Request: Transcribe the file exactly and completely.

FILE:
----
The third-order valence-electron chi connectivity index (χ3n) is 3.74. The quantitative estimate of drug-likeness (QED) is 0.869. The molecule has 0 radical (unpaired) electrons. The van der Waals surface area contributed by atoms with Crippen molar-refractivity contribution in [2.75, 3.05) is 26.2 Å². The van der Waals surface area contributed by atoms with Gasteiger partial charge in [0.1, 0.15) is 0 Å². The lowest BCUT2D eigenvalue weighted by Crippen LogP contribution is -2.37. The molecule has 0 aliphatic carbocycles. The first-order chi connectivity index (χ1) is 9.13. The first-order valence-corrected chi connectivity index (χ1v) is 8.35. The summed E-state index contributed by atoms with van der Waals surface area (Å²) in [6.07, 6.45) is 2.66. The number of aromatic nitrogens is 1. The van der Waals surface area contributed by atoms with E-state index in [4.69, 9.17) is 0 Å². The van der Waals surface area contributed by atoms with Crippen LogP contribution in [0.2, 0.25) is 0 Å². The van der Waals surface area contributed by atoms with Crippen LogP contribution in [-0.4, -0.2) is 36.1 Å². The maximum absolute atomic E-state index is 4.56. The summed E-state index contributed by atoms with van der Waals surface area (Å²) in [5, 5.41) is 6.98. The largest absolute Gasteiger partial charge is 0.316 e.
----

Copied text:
The third-order valence-electron chi connectivity index (χ3n) is 3.74. The quantitative estimate of drug-likeness (QED) is 0.869. The molecule has 0 radical (unpaired) electrons. The van der Waals surface area contributed by atoms with Crippen molar-refractivity contribution in [2.75, 3.05) is 26.2 Å². The van der Waals surface area contributed by atoms with Gasteiger partial charge in [0.1, 0.15) is 0 Å². The lowest BCUT2D eigenvalue weighted by Crippen LogP contribution is -2.37. The molecule has 0 aliphatic carbocycles. The first-order chi connectivity index (χ1) is 9.13. The first-order valence-corrected chi connectivity index (χ1v) is 8.35. The summed E-state index contributed by atoms with van der Waals surface area (Å²) in [6.07, 6.45) is 2.66. The number of aromatic nitrogens is 1. The van der Waals surface area contributed by atoms with E-state index in [4.69, 9.17) is 0 Å². The van der Waals surface area contributed by atoms with Crippen LogP contribution in [0.2, 0.25) is 0 Å². The van der Waals surface area contributed by atoms with Crippen LogP contribution in [-0.4, -0.2) is 36.1 Å². The maximum absolute atomic E-state index is 4.56. The summed E-state index contributed by atoms with van der Waals surface area (Å²) in [5, 5.41) is 6.98. The largest absolute Gasteiger partial charge is 0.316 e.